Several Orange County elected officials and hundreds of Vietnamese American residents are telling the city of Riverside to sever its new relationship with Can Tho, Vietnam, citing the communist nation’s record of human rights abuses and the jailing of writers and dissidents.

Early Thursday morning, three buses of protestors, equipped with signs and South Vietnamese flags, left Hanoi Plaza in Westminster and headed for Riverside city hall.

Although Riverside council members first approved the agreement in March, protestors caught wind after the city finalized the relationship at a ceremony last week, sparking protests from Vietnamese refugees and veterans across Southern California.

Several elected officials, including State Senator Janet Nguyen and Congressman Alan Lowenthal (D-47th), have called on Riverside to nix the relationship with Can Tho, a city just south of Ho Chi Minh City, otherwise known as Saigon.

Westminster council members Wednesday signed a letter opposing the partnership, and Garden Grove will consider a similar resolution at their Feb. 10 meeting.

It has been more than 39 years since Saigon fell, and since then, many Vietnamese travel freely to Vietnam to visit family, travel and do charity work.

Yet the wounds of war and immigration are still wet, and many refugees and activists oppose official government and business relationships with the Vietnamese regime

In a letter to Riverside city officials, Fountain Valley Mayor Pro Tem Michael Vo wrote of his own memories of the fall of Saigon in 1975, when he was 12 years old.

“Many churches and temples were converted to government meeting places. Priests and Monks were placed in concentration camps for their beliefs. The Communists jailed my parents so they could take house we lived in, the movie theatres we owned, and the farms that had belonged to us for several generations,” Vo wrote.

He noted the country’s record of human rights abuses and restrictions on freedom of expression. Vietnam ranks fifth in the world for the jailing of reporters and journalists, according to the Committee to Protect Journalists.

“Riverside’s sister city, Can Tho, has a government that suppresses virtually all forms of political dissent, using a broad array of repressive measures,” Vo wrote. “Freedom of expression, association and public assembly are tightly controlled. Religious activists are harassed, intimidated and imprisoned. State-run drug rehabilitation centers exploit detainees as forced laborers making goods for local markets and exportation.”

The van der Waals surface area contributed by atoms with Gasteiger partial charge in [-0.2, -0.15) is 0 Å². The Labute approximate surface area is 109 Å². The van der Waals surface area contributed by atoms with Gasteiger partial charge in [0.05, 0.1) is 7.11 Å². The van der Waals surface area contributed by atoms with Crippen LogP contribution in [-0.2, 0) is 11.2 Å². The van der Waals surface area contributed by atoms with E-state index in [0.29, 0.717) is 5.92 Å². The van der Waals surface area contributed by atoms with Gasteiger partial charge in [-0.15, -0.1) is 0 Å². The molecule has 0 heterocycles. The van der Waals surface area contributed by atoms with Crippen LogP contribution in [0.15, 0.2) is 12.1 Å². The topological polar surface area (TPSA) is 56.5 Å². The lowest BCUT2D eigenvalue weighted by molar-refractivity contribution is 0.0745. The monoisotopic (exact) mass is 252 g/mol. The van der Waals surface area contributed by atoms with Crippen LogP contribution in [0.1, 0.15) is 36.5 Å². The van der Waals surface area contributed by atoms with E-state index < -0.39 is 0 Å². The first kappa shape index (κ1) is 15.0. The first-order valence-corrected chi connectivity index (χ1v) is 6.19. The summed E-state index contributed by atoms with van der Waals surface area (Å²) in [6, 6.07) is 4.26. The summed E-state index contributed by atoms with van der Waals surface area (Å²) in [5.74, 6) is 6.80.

Forming international sister city relationships has grown increasingly controversial as Orange County’s immigrant population grows.

Last April, Irvine city councilmembers killed a proposal for a relationship with another Vietnamese city, Nha Trang, when more than 600 people, many  from Little Saigon, showed up to protest.

Several years prior, a similar attempt to befriend a city in China drew opposition from Taiwanese residents, because the Chinese city’s condition was that Irvine nix relations with a Taiwanese city.

“Let President Obama worry about foreign relations — that’s his job — not here in City Council,” councilmember Jeff Lalloway said at the time. “And to accept a communist regime as a friendship is insulting to everything we are as American.”

In response to the controversy, Riverside city officials released a statement saying that, while it”respects all viewpoints and the rights of everyone to express themselves,” the relationship is a venue for “direct, person-to-person conversations on issues of mutual interest to people all over the world” and the city “looks forward to further developing those bonds with the people of Can Tho.”

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